In a case that highlights the dangers of electronic stalking, a 26-year-old former SEPTA worker was sentenced to five years and three months in federal prison for using e-mails and phone calls to stalk and harass his former girlfriend after she moved to California to take an academic internship.

Before issuing the sentence Monday, U.S. District Judge John R. Padova told Todd Hart that his conduct was "egregious and inexcusable."

"You have engaged in conduct that is extremely harmful to the public," Padova said.

Hart sent threatening e-mails to the 24-year-old woman, with such warnings as "You called the cops but they can't do anything" and "How would you like it if your sister went missing?"

Those e-mails were automatically deleted from her computer inbox 20 minutes after she opened them and before she could show them to police. A police officer later sat at the woman's computer to view the next incoming message.

Hart also used "" - one of the online services that allow callers to hide their phone numbers and even change the sound of their voices - to make threatening calls.

In one e-mail threat, he said, "You're going to [obscenity] die." In another, Hart said the woman had 10 days to leave California "or else."

Hart was convicted on charges of stalking and invasion of privacy.

Prosecutors believe that on one night, Hart sent a sewer repairman, a pizza deliveryman, and an electrician to her father's house.

After a short relationship - started on an online dating site - Hart was angered when the woman announced that she was moving to California to take an internship at Lawrence Livermore National Laboratories.

The woman said she had lived with Hart briefly before she moved to California. She was later mysteriously withdrawn from the University of Medicine and Dentistry of New Jersey - where she had been studying for a graduate degree in biomedical science - without her knowledge.

Her registration to take the Medical College Aptitude Test was also canceled without her knowledge.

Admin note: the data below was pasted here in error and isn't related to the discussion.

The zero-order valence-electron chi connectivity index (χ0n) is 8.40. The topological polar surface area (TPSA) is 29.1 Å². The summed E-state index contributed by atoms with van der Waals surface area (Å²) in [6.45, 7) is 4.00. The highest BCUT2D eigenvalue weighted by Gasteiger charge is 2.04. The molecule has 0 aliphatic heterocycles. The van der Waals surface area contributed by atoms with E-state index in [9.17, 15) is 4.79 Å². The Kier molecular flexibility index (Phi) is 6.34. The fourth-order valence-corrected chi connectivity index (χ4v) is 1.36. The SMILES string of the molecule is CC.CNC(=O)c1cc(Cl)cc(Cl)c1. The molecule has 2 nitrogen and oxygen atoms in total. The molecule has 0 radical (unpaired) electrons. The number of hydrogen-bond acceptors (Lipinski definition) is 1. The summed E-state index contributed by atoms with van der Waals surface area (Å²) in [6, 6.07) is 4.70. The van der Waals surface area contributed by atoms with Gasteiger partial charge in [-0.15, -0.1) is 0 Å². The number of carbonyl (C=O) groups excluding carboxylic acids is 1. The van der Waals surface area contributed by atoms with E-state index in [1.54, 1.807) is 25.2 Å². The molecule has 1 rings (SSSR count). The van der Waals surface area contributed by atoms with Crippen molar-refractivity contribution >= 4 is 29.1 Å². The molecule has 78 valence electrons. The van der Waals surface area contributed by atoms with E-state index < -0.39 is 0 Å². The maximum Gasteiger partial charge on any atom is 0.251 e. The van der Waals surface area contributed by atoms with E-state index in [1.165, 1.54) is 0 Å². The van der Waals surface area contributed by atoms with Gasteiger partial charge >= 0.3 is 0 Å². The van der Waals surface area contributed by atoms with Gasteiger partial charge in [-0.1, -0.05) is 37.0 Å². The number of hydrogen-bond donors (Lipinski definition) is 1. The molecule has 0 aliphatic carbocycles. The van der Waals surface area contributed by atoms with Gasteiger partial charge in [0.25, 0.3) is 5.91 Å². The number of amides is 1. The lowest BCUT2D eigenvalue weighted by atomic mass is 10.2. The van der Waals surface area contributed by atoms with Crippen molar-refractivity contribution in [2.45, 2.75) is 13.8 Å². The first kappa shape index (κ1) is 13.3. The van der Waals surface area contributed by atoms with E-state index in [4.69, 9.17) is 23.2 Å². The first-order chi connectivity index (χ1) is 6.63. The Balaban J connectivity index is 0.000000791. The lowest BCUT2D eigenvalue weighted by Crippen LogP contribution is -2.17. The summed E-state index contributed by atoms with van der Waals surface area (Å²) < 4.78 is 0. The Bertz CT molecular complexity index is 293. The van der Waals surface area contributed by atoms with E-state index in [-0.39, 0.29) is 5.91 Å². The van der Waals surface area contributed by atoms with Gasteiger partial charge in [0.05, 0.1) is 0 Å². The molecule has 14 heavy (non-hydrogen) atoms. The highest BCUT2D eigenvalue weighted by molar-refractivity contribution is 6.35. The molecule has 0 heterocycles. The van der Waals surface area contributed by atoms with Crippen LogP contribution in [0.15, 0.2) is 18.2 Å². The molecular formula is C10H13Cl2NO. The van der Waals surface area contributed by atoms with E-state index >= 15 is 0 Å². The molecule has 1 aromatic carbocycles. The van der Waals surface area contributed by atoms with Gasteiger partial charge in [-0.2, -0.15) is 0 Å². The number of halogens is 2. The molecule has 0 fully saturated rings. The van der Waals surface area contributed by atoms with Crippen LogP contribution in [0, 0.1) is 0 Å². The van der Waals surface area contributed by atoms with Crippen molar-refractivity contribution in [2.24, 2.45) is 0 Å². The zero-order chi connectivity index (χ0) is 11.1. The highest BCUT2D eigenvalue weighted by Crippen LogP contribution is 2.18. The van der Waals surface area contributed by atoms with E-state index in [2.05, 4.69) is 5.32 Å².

The woman said her sister and other relatives also received threatening calls from Hart.

After the sentencing, the woman said she was relieved that Hart was going to prison, although she wanted a stiffer punishment.

"I wish he would have gotten more time," the woman said. "My credit score took a hit. I've managed to get back on my feet a little, but during the damage, I lost a lot of money."

The woman said that she had resumed her college studies and planned to attend medical school.

Assistant U.S. Attorney Michael Levy, who prosecuted the case, said Hart had a conviction in New Jersey in 2003 for stalking a woman. In 2005, he was convicted of invasion of privacy for hiding in a women's bathroom at Immaculata University in Chester County and videotaping students as they used the toilet.

Padova called Hart's criminal record "ominous and serious," adding that he had "a history of harassing and invading the privacy of women."

The judge said: "Even after the arrest . . . this defendant's egregious conduct did not end."

Addressing the court before sentencing, Hart said: "First, I want to [say] how sorry I am."

He added: "Part of it was depression, and part of it was anger.

"I was upset that she wasn't speaking to me, and I didn't want her to go. I was being selfish."

Contact staff writer Vernon Clark at 215-854-5717 or